So, in order to set 5px cell spacing and 5px cell padding through CSS, use this:
 body {
background-color:white; /* use the same color for the border of cells */
}
table {
border-collapse:collapse; /* remove default cellspacing */
border-spacing:5px; /* it works on some browsers on some DOCTYPEs */
}
td {
padding:5px; /* cell padding */
border:5px solid white; /* cell spacing */
}


You should set the padding as a general rule for all the TDs on the page. CSS classes like
table.MyClass td { padding:1px }
will affect all cells in all child tables! The more general the CSS selector, the easier will be to avoid overwriting some of your normal settings. For example, the CSS rule above would override
.myTD { padding-right:3px; }
because it is more specific.

Monday, February 15, 2010

The access key underline and the focused elements visual style

I was testing this WPF application on different operating systems and I have noticed that on Windows 2003 the access key letters in labels were always shown as opposed to the other operating systems where only by pressing Alt you could see the shortcut keys.

Apparently unrelated, there was another difference between Windows 2003 and other operating systems: clicking on elements would show their focus styling, while on any other, one needed to navigate using the keyboard Tab. This until I noticed that pressing Alt made the focus style appear on controls that I had clicked on.

Yes, the two are related and are linked to an operating system option that apparently cannot be changed on an application level. In Windows XP go to en empty area of the desktop, click Properties, go to the Appearance tab and click on the Effects button. Both the behaviors described above can be enabled or disabled by unchecking or checking Hide underlined letters for keyboard navigation until I press the Alt key. Here is the Microsoft link with instructions on how to do it.

In WPF, removing the visual focus to a control is as simple as setting the FocusVisualStyle property to {x:Null}, however there doesn't seem to be a way to enable or disable access key underscore.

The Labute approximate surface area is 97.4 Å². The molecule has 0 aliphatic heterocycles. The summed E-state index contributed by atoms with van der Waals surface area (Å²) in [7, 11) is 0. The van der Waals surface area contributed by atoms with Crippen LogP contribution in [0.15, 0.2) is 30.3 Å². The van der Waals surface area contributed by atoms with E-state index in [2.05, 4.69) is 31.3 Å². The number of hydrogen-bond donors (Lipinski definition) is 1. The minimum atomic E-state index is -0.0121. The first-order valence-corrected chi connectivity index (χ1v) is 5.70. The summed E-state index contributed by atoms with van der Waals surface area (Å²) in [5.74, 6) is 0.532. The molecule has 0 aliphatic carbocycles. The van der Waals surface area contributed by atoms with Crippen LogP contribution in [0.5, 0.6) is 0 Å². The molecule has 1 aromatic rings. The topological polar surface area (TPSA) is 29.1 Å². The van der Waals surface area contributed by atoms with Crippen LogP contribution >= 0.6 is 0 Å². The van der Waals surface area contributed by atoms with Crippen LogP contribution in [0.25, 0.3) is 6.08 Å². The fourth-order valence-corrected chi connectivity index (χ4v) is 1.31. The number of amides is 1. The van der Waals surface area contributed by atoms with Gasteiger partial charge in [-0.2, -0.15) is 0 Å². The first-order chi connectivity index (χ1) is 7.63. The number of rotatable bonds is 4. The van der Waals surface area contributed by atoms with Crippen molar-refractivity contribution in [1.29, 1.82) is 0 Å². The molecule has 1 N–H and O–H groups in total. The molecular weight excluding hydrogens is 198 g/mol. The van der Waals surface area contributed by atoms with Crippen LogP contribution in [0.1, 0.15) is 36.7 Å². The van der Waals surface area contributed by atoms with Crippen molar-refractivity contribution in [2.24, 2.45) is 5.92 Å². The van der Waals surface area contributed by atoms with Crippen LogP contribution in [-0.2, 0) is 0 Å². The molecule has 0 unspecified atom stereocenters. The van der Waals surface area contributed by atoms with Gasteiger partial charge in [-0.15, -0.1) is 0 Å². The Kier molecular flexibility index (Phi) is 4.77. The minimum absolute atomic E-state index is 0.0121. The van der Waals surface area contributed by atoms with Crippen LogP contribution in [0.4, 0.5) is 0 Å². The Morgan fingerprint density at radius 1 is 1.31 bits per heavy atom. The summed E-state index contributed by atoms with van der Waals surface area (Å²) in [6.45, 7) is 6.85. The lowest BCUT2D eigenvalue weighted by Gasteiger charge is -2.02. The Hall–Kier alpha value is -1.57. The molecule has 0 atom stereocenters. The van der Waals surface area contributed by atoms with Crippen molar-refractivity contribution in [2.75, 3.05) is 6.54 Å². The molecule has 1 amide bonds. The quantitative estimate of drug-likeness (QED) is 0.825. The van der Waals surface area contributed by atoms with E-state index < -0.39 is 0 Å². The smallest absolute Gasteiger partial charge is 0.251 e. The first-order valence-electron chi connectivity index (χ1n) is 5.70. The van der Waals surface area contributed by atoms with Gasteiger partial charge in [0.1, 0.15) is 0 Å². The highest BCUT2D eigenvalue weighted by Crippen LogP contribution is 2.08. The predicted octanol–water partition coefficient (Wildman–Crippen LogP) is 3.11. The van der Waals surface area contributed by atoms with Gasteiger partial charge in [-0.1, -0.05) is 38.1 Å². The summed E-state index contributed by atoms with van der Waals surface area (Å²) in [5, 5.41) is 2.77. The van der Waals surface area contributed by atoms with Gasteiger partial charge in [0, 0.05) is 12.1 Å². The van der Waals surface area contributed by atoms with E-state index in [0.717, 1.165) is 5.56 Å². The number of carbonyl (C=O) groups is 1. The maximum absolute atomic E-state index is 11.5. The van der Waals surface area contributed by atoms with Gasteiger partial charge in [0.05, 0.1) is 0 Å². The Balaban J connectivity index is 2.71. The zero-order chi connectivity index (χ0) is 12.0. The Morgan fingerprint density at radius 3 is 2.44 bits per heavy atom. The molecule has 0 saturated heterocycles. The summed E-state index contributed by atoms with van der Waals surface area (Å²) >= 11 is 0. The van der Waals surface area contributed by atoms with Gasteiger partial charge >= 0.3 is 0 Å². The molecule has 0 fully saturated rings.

Others have noticed this behavior, and people have suggested using the WM_CHANGEUISTATE Message on the window to set this functionality, by setting/unsetting the UISF_HIDEFOCUS flag. I have not tried it, though.

One can also try to change the setting in the registry. It seems the key is HKEY_CURRENT_USER\Control Panel\Desktop\UserPreferencesMask and if you want to hide the key focus and the label underline until you press alt you should unset the flag 20H from the first byte in the key.

Saturday, February 13, 2010

MySql UNION associability

In simple words, it seems there is none. After doing a query like SELECT stuff FROM (SELECT * FROM Table1 UNION ALL SELECT * FROM Table2) x WHERE condition, where Table1 and Table2 are identical in signatures, I noticed that it took 30 seconds on a combined 1 million rows. So I thought I would try to move the condition on each of the UNIONed tables: SELECT stuff FROM (SELECT * FROM Table1 WHERE condition UNION ALL SELECT * FROM Table2 WHERE condition) and it took 2 seconds.

So it seems as the server performed the union on all the rows, perhaps moving them in a temporary table, then filtered on the condition.

Coming from the world of Microsoft Sql Server which carefully creates a query execution tree and routinely solves queries similar to there two in an identical and optimised fashion, I was a bit surprised. Then again, being a Linux MySQL, maybe it was just not compiled right or didn't have an obscure option set up or something like that. Anyway, I was dissapointed.

Thursday, February 11, 2010

Some music: Florence (and the Machine), Sia (Furler) and Marina (and the Diamonds)

I haven't posted a music entry in quite some time, but this will compensate. Here are three female singers and some very good songs:

Cosmic Love from Florence and the Machine. You might also want to listen to The Drumming Song



The Girl you Lost to Cocaine from Sia. You might also want to listen to Buttons, with a fun video.



Hollywood from Marina and the Diamonds. She is a very prolific song writer and I like many of her songs. Not to mention she has a voice I love and she's cute as well. You might also want to listen to Mowgli's Road

Tuesday, February 09, 2010

Internal error: internal WPF code tried to reactivate a BindingExpression that was already marked as detached.

I started my WPF application and I got this weird exception: Internal error: internal WPF code tried to reactivate a BindingExpression that was already marked as detached. At the time of this entry, googling for this yields about 3 results, only one saying something about how internal WPF errors are usually multithreaded exceptions and, if you have it, try to remove IsAsync="True".

Needless to say, I didn't have that. The StackTrace of the exception was showing me, kind of obliquely, that the error was coming from a binding, but not why. Luckily, I looked in the Visual Studio Output window while getting the error. And there it was! A completely different error, this time telling me what the problem was.

Incidently, the error was caused by a style that had a BasedOn="{x:Type Something}" property setting. I know it is supposed to work, but in this case, it didn't, and it needed the more conservative yet safer BasedOn="{StaticResource {x:Type Something}}".